Online Exclusive: Calculating the Relative Performance of a PIDS System
Calculating a realistic Probability of Detection (POD) or determining a measurement of actual detection performance for a PIDS is not quite as simple as many people believe. You need to understand the highly interactive and closely coupled relationship that exists between the detection of intrusions versus unwanted nuisance alarms.
You’ve done your research and collected all of the Perimeter Intrusion Detection Systems (PIDS) brochures and technical information available, and read through all of the specifications from various manufacturers. Now you are completely bamboozled by claimed detection rates, nuisance alarm rates and false alarm rates. So, how do you compare and evaluate a range of products to select the best performing system?
Calculating a realistic Probability of Detection (POD) or determining a measurement of actual detection performance for a PIDS is not quite as simple as many people believe. You need to understand the highly interactive and closely coupled relationship that exists between the detection of intrusions versus unwanted nuisance alarms. As end users demand ever increasing sensitivity and detection performance from their PIDS systems, controlling nuisance alarms will continue to be the greatest challenge facing suppliers.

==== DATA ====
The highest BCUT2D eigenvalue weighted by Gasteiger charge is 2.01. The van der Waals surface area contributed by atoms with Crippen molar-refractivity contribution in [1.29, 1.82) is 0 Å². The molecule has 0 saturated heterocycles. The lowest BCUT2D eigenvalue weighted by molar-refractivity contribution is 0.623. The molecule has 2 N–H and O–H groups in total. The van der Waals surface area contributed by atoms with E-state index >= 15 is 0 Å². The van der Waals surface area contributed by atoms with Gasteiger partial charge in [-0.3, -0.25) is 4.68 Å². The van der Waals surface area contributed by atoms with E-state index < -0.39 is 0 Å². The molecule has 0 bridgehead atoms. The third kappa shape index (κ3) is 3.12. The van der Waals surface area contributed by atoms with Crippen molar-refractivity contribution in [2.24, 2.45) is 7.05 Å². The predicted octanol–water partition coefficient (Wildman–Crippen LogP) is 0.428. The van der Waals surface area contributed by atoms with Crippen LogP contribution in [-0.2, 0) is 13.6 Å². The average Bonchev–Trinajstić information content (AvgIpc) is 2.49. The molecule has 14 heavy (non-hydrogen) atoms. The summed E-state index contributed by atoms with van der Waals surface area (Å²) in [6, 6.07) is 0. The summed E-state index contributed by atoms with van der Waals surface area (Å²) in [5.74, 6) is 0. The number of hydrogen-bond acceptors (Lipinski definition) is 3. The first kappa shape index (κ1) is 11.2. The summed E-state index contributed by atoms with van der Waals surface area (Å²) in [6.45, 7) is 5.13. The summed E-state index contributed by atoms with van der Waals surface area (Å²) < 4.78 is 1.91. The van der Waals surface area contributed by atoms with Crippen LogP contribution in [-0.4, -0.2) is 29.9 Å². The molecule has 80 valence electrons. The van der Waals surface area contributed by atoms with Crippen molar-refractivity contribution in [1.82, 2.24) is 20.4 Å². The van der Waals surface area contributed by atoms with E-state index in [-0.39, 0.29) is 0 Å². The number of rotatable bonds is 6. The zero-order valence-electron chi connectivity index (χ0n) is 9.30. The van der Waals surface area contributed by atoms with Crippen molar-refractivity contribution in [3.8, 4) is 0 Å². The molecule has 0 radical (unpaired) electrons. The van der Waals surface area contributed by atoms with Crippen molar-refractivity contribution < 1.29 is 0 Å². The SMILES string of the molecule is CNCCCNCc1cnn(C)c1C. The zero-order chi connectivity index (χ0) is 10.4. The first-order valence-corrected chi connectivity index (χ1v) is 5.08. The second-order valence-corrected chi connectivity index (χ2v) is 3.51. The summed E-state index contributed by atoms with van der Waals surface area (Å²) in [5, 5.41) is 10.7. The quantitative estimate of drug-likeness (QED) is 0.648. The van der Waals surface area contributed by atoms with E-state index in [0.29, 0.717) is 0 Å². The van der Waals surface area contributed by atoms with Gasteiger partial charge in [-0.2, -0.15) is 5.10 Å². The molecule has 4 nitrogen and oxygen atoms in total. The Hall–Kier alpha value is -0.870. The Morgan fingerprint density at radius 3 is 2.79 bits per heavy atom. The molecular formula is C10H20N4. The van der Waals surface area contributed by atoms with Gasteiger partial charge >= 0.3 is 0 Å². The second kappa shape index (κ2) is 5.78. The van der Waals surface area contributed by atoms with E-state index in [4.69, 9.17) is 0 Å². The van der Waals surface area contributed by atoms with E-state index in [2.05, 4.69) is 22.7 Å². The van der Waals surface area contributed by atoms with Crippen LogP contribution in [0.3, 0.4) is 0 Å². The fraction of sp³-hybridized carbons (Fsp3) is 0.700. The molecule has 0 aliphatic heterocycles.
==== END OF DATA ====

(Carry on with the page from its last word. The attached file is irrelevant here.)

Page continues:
This article offers one method to calculate a systems comparative performance taking this relationship and trade-off between detection and nuisance alarms into account. Although we are only covering perimeter intrusion detection systems in this article, these same techniques could potentially be applied to other detection areas and technologies such as Ground Based Radar, Microwave, VMD, etc.
Detecting each and every intrusion on your perimeter is the primary expectation of any PIDS system, but equally important is the confidence that your security staff have in the system not only capturing and reporting all legitimate intrusions, but in eliminating or not reporting nuisance alarms. Too many false or nuisance alarms will seriously erode confidence in the system, often to the stage where all alarms – real or not – are simply ignored by the security staff.